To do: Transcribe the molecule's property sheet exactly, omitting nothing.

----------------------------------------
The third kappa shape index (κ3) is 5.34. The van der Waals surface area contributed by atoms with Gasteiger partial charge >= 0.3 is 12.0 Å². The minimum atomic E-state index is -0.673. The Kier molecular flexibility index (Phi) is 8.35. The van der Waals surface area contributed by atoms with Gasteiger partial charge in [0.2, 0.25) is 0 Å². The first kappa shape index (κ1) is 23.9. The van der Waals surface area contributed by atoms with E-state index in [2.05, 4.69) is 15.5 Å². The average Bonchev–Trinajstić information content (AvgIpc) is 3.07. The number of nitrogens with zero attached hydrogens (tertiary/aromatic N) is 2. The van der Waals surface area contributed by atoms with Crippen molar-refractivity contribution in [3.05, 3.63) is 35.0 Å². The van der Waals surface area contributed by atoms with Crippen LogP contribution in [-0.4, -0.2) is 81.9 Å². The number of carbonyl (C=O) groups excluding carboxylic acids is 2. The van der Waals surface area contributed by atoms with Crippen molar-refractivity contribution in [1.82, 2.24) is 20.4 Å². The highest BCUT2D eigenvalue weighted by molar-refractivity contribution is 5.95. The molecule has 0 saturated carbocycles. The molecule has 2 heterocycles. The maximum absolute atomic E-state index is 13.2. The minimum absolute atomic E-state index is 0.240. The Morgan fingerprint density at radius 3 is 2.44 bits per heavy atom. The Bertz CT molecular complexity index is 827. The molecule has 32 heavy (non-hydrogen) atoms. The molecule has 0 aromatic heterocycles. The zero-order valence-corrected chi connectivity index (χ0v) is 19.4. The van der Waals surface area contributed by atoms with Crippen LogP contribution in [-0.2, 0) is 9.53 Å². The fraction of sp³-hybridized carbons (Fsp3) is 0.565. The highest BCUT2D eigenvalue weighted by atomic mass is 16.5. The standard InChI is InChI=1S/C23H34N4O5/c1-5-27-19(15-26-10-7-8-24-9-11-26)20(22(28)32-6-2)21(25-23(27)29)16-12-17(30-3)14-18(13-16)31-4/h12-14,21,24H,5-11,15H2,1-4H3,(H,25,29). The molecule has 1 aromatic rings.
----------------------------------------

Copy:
The third kappa shape index (κ3) is 5.34. The van der Waals surface area contributed by atoms with Gasteiger partial charge >= 0.3 is 12.0 Å². The minimum atomic E-state index is -0.673. The Kier molecular flexibility index (Phi) is 8.35. The van der Waals surface area contributed by atoms with Gasteiger partial charge in [0.2, 0.25) is 0 Å². The first kappa shape index (κ1) is 23.9. The van der Waals surface area contributed by atoms with E-state index in [2.05, 4.69) is 15.5 Å². The average Bonchev–Trinajstić information content (AvgIpc) is 3.07. The number of nitrogens with zero attached hydrogens (tertiary/aromatic N) is 2. The van der Waals surface area contributed by atoms with Crippen molar-refractivity contribution in [3.05, 3.63) is 35.0 Å². The van der Waals surface area contributed by atoms with Crippen LogP contribution in [-0.4, -0.2) is 81.9 Å². The number of carbonyl (C=O) groups excluding carboxylic acids is 2. The van der Waals surface area contributed by atoms with Crippen molar-refractivity contribution in [1.82, 2.24) is 20.4 Å². The highest BCUT2D eigenvalue weighted by molar-refractivity contribution is 5.95. The molecule has 0 saturated carbocycles. The molecule has 2 heterocycles. The maximum absolute atomic E-state index is 13.2. The minimum absolute atomic E-state index is 0.240. The Morgan fingerprint density at radius 3 is 2.44 bits per heavy atom. The Bertz CT molecular complexity index is 827. The molecule has 32 heavy (non-hydrogen) atoms. The molecule has 0 aromatic heterocycles. The zero-order valence-corrected chi connectivity index (χ0v) is 19.4. The van der Waals surface area contributed by atoms with Crippen LogP contribution in [-0.2, 0) is 9.53 Å². The fraction of sp³-hybridized carbons (Fsp3) is 0.565. The highest BCUT2D eigenvalue weighted by atomic mass is 16.5. The standard InChI is InChI=1S/C23H34N4O5/c1-5-27-19(15-26-10-7-8-24-9-11-26)20(22(28)32-6-2)21(25-23(27)29)16-12-17(30-3)14-18(13-16)31-4/h12-14,21,24H,5-11,15H2,1-4H3,(H,25,29). The molecule has 1 aromatic rings.